Music as the most powerful universal language

The forwords from Ida Kelarová for her cd with Roma Youth choir Chavorenge and the Czech Philharmonic Orchestra

I’ve already come to terms with the fact that I don’t fit in the “academic” music world. I don’t fit in because I wasn’t able to find any inner freedom there. At the same time, I consider music and singing to be the only language which produces such freedom. I am able to express through song pain and pleasure, sadness, and even anger, love, passion, and deep desires.

I consider the biggest gift of my life to be that I have come in contact with the Roma spirit. Such a spirit is embodied by my dad and his entire, wonderful family. When it comes to music, my dad for me was the most important role model and teacher. He taught me to love music and taught me how to connect to the depths of my soul through it. My dad was the best dad in the world. He always told me that he would be able to die happy if I stuck with music. He used to say that if I made music, everyone would understand me. He thought that music is the most powerful language in the world and is incredibly powerful. And not even the most well-versed philosopher can explain where this power comes from and why each of us experiences and feels it as we do. My dad was my greatest and most loyal listener. From the first time I said down to play piano at the age of six, my dad was always sitting there next to me, listening. I always had someone to play for, because he had a very good sense and awareness of music. Once, when after two years of practice I was able to finally play Mozart, I noticed out of the corner of my eye how my dad had tears running down his face and was overtaken by emotion. When I was nine, he announced that he had bought a cello and that I was to learn to play it. I remember how happy it made me to play for him. When I later rebelled and wanted to be done with music, my dad kneeled before me with tears in his eyes and begged me not to quit.

That’s just the kind of person my dad was. It was sad considering that he had such a big Roma heart, yet was ashamed of his heritage. Of course there was nothing to be ashamed of. When I brought home and started to play one Roma song which I had heard in a Roma film, he told me what I was playing – the basses in my left hand? He sat down next to me and taught me the entire baseline. It was such a big difference and immediately I understood the life that he had breathed into that song. I now understand that this was his way of communicating his Romaness.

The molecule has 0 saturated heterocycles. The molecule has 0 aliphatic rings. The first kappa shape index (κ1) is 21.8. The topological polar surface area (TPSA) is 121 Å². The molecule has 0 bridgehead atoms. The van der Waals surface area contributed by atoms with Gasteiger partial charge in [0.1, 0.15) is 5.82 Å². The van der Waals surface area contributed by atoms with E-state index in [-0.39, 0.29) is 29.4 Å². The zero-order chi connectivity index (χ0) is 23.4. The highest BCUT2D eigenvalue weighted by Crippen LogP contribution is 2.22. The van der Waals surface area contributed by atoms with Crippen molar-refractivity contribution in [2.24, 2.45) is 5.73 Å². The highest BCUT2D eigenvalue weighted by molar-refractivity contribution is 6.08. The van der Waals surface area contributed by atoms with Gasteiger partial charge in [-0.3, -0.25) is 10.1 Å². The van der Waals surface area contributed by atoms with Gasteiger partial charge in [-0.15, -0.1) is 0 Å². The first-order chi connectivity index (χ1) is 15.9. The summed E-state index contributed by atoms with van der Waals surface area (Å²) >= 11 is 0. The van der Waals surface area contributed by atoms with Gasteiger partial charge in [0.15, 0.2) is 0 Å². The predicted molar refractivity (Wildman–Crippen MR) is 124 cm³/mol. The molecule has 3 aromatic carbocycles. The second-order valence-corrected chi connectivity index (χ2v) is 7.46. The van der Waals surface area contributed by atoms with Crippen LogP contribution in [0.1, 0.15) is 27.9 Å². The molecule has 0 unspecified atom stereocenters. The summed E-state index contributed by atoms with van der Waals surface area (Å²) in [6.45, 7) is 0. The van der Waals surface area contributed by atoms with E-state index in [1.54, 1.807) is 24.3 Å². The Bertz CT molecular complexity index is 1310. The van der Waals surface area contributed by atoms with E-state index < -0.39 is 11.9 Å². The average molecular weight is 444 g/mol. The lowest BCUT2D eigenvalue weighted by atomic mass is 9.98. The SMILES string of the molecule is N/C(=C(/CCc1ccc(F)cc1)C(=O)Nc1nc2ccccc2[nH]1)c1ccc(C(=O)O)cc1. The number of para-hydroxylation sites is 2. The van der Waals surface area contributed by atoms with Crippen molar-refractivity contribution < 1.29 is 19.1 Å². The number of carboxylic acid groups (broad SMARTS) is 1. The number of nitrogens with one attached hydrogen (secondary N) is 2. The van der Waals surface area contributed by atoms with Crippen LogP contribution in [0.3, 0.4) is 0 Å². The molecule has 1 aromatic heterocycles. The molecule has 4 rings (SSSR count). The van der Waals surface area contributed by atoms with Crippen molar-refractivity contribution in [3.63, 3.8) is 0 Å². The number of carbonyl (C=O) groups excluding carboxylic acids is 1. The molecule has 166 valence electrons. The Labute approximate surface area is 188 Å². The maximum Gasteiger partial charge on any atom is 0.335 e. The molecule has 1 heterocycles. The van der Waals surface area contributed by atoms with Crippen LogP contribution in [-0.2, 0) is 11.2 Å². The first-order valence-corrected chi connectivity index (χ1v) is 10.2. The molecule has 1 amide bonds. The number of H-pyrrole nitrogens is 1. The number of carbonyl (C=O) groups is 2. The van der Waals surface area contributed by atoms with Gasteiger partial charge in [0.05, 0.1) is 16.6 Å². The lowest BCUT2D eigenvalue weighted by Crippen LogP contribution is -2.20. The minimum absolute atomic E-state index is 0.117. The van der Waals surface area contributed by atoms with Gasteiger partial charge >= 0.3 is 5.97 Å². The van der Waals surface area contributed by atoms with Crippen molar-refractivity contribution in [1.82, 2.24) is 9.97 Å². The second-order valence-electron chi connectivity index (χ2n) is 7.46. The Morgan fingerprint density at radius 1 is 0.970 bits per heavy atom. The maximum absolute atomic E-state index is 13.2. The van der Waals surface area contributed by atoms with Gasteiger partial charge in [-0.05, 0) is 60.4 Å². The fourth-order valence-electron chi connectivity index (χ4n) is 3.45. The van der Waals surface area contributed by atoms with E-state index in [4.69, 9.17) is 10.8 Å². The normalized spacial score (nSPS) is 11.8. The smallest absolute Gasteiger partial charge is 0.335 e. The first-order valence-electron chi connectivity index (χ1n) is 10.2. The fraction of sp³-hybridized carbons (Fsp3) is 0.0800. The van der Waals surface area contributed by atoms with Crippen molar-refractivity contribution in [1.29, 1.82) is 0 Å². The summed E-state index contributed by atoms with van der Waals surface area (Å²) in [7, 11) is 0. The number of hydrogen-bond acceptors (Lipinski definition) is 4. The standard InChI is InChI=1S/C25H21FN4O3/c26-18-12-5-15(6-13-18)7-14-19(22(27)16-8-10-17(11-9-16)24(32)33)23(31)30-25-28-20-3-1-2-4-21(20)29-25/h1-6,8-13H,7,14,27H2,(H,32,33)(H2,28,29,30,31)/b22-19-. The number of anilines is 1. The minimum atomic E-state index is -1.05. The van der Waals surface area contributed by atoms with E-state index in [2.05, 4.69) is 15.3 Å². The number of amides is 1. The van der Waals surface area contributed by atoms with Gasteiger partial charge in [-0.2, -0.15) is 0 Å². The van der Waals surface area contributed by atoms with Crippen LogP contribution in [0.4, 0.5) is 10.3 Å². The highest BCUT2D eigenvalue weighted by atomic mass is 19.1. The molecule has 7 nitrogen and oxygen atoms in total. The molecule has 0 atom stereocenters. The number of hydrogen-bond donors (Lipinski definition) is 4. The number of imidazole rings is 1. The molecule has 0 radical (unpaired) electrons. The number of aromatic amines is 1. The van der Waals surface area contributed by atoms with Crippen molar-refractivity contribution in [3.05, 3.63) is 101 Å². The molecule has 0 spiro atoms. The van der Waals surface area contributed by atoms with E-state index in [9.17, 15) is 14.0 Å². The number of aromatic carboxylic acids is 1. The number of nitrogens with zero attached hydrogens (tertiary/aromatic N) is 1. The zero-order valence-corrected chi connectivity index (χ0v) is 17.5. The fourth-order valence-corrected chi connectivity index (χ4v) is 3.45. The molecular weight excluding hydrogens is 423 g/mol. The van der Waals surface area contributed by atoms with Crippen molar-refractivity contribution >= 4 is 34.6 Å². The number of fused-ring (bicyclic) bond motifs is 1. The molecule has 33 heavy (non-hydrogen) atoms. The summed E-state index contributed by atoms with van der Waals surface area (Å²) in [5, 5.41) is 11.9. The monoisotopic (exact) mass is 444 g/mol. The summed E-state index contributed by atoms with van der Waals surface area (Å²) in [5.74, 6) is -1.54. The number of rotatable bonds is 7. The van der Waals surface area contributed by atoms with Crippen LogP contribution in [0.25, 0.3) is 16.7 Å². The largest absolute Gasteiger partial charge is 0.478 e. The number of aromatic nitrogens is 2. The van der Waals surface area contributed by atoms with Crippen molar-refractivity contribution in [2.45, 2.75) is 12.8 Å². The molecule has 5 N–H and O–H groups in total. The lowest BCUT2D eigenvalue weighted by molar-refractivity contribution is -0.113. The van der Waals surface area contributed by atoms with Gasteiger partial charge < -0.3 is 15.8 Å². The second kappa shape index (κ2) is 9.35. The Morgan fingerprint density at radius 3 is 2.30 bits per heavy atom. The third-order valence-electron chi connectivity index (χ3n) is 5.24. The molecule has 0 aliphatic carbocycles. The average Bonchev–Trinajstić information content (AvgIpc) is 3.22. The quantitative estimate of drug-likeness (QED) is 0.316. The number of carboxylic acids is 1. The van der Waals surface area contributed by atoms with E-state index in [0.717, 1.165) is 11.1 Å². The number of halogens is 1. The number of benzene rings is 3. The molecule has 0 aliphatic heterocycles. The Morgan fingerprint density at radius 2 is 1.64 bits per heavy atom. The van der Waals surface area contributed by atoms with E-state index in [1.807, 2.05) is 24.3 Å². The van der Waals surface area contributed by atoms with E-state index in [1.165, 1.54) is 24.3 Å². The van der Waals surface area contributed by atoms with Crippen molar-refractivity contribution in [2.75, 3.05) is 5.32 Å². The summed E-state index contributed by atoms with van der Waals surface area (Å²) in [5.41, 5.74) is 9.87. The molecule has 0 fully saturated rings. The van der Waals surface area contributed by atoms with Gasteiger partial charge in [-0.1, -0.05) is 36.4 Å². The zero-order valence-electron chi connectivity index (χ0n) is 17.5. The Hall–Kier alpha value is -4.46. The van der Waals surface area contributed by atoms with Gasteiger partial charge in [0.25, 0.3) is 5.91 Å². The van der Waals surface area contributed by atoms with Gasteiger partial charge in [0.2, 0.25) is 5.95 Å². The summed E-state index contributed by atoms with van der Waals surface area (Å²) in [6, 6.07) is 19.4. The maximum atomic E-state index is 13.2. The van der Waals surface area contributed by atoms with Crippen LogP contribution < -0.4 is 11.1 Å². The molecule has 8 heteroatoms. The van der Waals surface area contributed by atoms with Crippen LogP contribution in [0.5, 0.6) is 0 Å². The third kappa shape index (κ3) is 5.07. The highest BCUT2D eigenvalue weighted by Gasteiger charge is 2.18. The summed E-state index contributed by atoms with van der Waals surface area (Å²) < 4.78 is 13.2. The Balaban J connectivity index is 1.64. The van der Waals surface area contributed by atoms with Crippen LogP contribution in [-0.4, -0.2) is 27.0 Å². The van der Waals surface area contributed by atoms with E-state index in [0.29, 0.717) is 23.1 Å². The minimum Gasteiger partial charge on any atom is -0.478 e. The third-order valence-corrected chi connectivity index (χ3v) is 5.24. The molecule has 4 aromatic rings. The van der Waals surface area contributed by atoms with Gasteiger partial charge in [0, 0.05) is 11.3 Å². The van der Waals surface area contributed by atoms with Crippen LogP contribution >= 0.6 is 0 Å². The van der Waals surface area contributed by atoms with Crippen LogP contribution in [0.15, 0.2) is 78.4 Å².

My sweet Dezo, who is also Roma and composes songs for me and our Chavorenge, is the same way. Dezo cannot read music and has regretted this a few times when he’s been composing his songs. Having a musical sense is a way of life. It’s part of Roma culture and Roma harmonies have a strong connection to identity, they are magnificent. I completely felt at home in this music and culture when I was alone, travelling the world after my father‘s death. I began to play and sing completely differently. I had no idea that I had so much strength within me. I travelled a chunk of the world with just myself, my piano, and my voice. I found in my Romaness and that’s why I realize more and more how much we can learn from the Roma. Roma and Roma children have an important mission and place in this world.

I performed alone, playing the piano and singing about a soul. That’s when I really understood what the word solitude means. I realised how big the world wars and yet how small, lost and alone I myself was. I sang until I was a hoarse. I sang with a voice and without one. The one thing which drove me forward was not to give up and to believe in my dreams – the same dreams which provided me with light and hope during my darkest time.

And what about Chavorenge? I give all of these children a chance. Either they take it or their light goes out. Because talent alone is not enough. It’s the same with our inner fire. Either we let it live it’s life and take care of it responsibly, so it doesn’t burn things around us or we let it go out.

It’s our responsibility to teach our children this. Over the past twenty years I have met a lot of Roma children from poor backgrounds, who were hurt by society’s social exclusion and stigma from being Roma. They were hurt so much in their short lives, that what the had endured made it seem like they had already gone through a lot. As a result, the hardened and were not able to grow any further. They quit working on themselves, stopped blossoming, and in the end, their talent was useless. They lacked support from their families and communities. They were in need of Roma role models, especially when so many role models deny their Roma heritage. At the very least, I hope that the experiences that these children had with us will remain with them and that they will have functional families and want a better life for their own children.

The older I get, the more I understand my dad and whom I thank for the wisdom and message that I am able to responsibly offer the world. For me music is humility, truth and freedom. All of this is a huge responsibility towards life itself.

I am not able to change the world. But the most important thing for me is to pass on what life has given me. There is definitely a point to all of this. God, I am so thankful for such a great gift!

The Chavorenge children are my shining stars, and I love them from the bottom of my heart.

Ida Kelarová